Monday, December 31, 2007


Two posts in a day? Maybe I'm avoiding the graphs I need to update shortly. I have a personal log on the Precision Nutrition web site. It's a fairly small community of people who maintain active logs, and people share recipes, workout notes, and encouragement related to Precision Nutrition. The moderators insist that it be a positive and supportive environment and it's a good place to "hang out" on the web, although you have to be a "PN" customer to access the user logs portion of the site.

Some people on the logs have been suggesting that everyone needs to list resolutions for the New Year. I really don't do that very often, other than to say that I'm going to focus my attention on whatever my "A" race is for the coming year. Obviously, my "A" race for this coming year is Western States.

But, I did post a list of resolutions there this morning, so I thought I'd repeat them here. They are ambitious, I will admit, but the toughest one of all, for me, is probably number 5:

  1. When I weigh in for the race on 6/27, I will either be at 12% BF or lower OR I will be at 175 pounds or lower. I won't be unhappy if I get to 12%, but my weight is above 175. Similarly, I won't be disappointed if I lose some muscle mass between now and then, and I arrive at the starting line at 175 or less, no matter what my BF% is.
  2. Over the next six months, every workout, every meal, every skipped alcoholic beverage, every supplement, and every night of sleep will be dedicated to getting ready for this race. A few times in my life, I've invested myself wholly in prep for a single race for a six-month period. Those prep periods have led to my best ever races, including a sub-3 hour marathon and a finish at the Hardrock 100.
  3. While I focus on my race prep, my family will still come first in my life. If they need something, I'll be there for them, no matter what it does to my training. But, being there for them does not mean abandoning how I eat.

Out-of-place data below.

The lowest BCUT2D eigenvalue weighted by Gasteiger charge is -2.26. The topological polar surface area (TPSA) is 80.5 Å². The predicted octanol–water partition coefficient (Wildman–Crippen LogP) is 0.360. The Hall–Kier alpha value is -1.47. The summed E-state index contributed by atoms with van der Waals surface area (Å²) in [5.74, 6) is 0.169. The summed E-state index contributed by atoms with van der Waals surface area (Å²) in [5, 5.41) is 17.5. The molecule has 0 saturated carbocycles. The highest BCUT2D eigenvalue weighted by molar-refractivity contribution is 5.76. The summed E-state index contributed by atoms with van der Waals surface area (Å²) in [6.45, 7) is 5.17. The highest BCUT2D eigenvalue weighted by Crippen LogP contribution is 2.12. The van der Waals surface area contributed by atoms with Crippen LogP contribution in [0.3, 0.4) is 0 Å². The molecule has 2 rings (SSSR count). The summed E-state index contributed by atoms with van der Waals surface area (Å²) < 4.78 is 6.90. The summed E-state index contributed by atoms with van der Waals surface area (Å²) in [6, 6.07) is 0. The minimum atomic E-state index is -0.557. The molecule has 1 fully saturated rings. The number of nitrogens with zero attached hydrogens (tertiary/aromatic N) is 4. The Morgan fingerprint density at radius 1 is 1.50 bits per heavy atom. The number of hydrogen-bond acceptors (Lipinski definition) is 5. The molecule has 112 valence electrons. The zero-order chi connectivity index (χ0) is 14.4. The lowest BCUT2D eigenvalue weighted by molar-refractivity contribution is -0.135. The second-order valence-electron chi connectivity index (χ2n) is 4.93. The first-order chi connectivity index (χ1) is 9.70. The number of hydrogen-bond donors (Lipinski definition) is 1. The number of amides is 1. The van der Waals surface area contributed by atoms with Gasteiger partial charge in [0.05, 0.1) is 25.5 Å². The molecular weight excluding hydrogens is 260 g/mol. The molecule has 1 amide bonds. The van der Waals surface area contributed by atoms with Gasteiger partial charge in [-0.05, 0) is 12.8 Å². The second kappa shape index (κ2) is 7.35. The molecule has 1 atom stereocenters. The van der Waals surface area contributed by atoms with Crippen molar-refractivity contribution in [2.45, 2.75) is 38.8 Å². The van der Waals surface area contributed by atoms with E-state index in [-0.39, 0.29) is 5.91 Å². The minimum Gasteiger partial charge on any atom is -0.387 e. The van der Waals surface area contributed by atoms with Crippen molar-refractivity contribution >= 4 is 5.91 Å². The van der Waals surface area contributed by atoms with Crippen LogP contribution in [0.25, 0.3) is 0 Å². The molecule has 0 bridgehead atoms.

4. As much as I love skiing and teaching skiing, I will reduce my number of skiing days this winter to focus on this race. This is hard to do at times, but I need to do it. This starts tomorrow, when I will skip a skiing day to run 20 miles. The skiing conditions will be amazing and I want to ski, but I NEED to run.
  5. After the Western States race is over, I will not revert to bad habits for the next 6 months. I will maintain or improve the results of goal #1 through the end of the calendar year.
  6. I will recognize when I am overtraining and I will rest when I need to do that. Last year, I got sick three different times. I think that overtraining was a factor in those illnesses and I want to prevent that from recurring.

Happy New Year to everyone. Enjoy your parties tonight. I'll probably be asleep by 9:00 as usual.


I taught skiing 6 of the last 9 days. Two of those days were with beginners or near beginners on easy terrain. The other four days were spent with the children I normally teach, and they are all strong skiers. We do at least one run each day on double-black diamond terrain - steep and moguled terrain. In all of those days of teaching, including some sketchy conditions, I didn't fall once. I felt good out there the whole time.

Yesterday, my wife and daughter were at the mountain with us. My son and I both teach skiing, so we are there every Saturday and Sunday. My wife and daughter used to come along almost every day, but that has changed a bit in the past two years. First, my daughter switched from skiing to snowboarding, so she has gone from being an expert skier to being a moderate rider. She's getting better, but she only rides on green or easier blue terrain. We still put my daughter in lessons sometimes, but a one-day lesson for her costs as much as I make in a day of teaching, so we can't afford that all the time.

So, my wife and daughter spent the day together on easy terrain yesterday, while my son and I worked. At 3:15, we all met up and my daughter was exhausted. My son was also tired from working with 4-year-old beginners all day. He spends a lot of time simply picking them up and getting them back on their feet.